Unprofessionalism among procurement officers, said most of the dubious deals in Uganda are as a result of lack of professionalism among procurement practitioners.
“Since procurement plays a key role in the functioning of organisations, it has to be handled by professional people,” he said.
According to Matovu there should be a law in place to govern procurement practitioners.
The law which is being worked on by CIPS, the Finance ministry and Public Procurement and Disposal of Public Assets Authority, seeks to put in place guiding principles for procurement officials.
“I appeal to government to help us with this law. We need a law that requires one to first get an operating license in order to conduct procurement duties,” Matovu said.
About 70 per cent of the government resources, according to Matovu are spent in public procurement.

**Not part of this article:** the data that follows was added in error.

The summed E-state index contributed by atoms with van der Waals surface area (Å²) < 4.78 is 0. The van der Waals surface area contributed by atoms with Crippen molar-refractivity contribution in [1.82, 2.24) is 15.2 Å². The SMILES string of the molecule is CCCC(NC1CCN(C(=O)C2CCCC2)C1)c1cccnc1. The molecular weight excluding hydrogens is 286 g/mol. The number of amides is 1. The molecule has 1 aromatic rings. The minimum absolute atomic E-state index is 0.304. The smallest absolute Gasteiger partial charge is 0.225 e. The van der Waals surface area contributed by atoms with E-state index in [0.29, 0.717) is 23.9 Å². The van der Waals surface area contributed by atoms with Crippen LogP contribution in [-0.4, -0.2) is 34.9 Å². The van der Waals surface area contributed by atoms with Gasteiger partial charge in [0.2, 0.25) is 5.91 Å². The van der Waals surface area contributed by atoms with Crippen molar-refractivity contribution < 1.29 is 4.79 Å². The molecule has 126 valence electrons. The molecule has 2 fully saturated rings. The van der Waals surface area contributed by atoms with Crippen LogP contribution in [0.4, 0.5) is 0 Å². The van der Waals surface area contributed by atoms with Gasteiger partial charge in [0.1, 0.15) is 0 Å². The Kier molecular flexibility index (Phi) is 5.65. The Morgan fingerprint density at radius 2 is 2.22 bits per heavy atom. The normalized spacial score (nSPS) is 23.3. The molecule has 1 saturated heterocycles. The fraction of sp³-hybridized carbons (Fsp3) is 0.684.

However, experts say, whereas media has hugely focused on public service there is there is need to pay equal attention to the private procurement system, where cases of fraud and corruption haven reported.
Trevor Ncube, a Zimbabwean media mogul, who is also the owner of South African-based Mail and Guardian newspaper, recently told a meeting in Kampala that corruption in the private sector in many parts of Africa is as pervasive as it is in the public sector.
More coordination with CIPS Africa needed
During the same occasion, CIPS Uganda members expressed dissatisfaction on how CIPS Africa has not given the country sufficient support, especially in relation to the organisation’s visibility.
“We have communication challenges with CIPS Africa. As members, we normally write to them to address certain issues but there is no response. This has hindered our efforts of making CIPS Uganda more visible,” said Alex Nduhura, the CIPS Uganda public relations officer.
The membership manager CIPS Africa, Ms Auma Nnane advised CIPS Uganda members to write a formal petition that contains all their grievances such that the issues are settled professionally.